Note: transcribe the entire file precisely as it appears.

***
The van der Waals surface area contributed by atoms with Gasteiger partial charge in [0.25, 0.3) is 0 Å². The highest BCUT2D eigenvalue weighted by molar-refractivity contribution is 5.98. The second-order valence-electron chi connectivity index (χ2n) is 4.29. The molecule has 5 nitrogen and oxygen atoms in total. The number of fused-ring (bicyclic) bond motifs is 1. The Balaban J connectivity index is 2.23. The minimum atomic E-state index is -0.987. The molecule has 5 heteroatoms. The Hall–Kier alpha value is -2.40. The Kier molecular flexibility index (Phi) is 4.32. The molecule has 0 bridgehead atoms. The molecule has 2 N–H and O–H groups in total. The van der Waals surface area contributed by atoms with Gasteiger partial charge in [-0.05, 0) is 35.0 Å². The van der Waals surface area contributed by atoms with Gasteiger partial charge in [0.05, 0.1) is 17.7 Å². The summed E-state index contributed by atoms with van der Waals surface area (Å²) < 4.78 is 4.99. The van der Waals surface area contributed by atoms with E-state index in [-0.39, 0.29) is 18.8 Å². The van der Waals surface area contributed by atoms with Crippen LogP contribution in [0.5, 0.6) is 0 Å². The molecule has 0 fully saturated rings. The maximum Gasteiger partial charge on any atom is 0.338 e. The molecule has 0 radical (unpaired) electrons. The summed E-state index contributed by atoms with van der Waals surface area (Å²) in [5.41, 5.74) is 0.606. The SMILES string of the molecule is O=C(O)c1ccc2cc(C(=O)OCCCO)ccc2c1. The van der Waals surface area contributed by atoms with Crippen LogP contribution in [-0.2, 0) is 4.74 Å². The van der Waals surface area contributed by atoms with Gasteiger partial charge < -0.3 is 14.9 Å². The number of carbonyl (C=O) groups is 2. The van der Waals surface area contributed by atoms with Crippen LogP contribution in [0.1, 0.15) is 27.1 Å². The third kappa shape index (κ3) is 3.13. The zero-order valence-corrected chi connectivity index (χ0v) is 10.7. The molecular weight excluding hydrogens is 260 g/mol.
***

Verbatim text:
The van der Waals surface area contributed by atoms with Gasteiger partial charge in [0.25, 0.3) is 0 Å². The highest BCUT2D eigenvalue weighted by molar-refractivity contribution is 5.98. The second-order valence-electron chi connectivity index (χ2n) is 4.29. The molecule has 5 nitrogen and oxygen atoms in total. The number of fused-ring (bicyclic) bond motifs is 1. The Balaban J connectivity index is 2.23. The minimum atomic E-state index is -0.987. The molecule has 5 heteroatoms. The Hall–Kier alpha value is -2.40. The Kier molecular flexibility index (Phi) is 4.32. The molecule has 0 bridgehead atoms. The molecule has 2 N–H and O–H groups in total. The van der Waals surface area contributed by atoms with Gasteiger partial charge in [-0.05, 0) is 35.0 Å². The van der Waals surface area contributed by atoms with Gasteiger partial charge in [0.05, 0.1) is 17.7 Å². The summed E-state index contributed by atoms with van der Waals surface area (Å²) < 4.78 is 4.99. The van der Waals surface area contributed by atoms with E-state index in [-0.39, 0.29) is 18.8 Å². The van der Waals surface area contributed by atoms with Crippen LogP contribution in [0.5, 0.6) is 0 Å². The molecule has 0 fully saturated rings. The maximum Gasteiger partial charge on any atom is 0.338 e. The molecule has 0 radical (unpaired) electrons. The summed E-state index contributed by atoms with van der Waals surface area (Å²) in [5.41, 5.74) is 0.606. The SMILES string of the molecule is O=C(O)c1ccc2cc(C(=O)OCCCO)ccc2c1. The van der Waals surface area contributed by atoms with Crippen LogP contribution in [-0.2, 0) is 4.74 Å². The van der Waals surface area contributed by atoms with Gasteiger partial charge < -0.3 is 14.9 Å². The number of carbonyl (C=O) groups is 2. The van der Waals surface area contributed by atoms with Crippen LogP contribution in [0.1, 0.15) is 27.1 Å². The third kappa shape index (κ3) is 3.13. The zero-order valence-corrected chi connectivity index (χ0v) is 10.7. The molecular weight excluding hydrogens is 260 g/mol.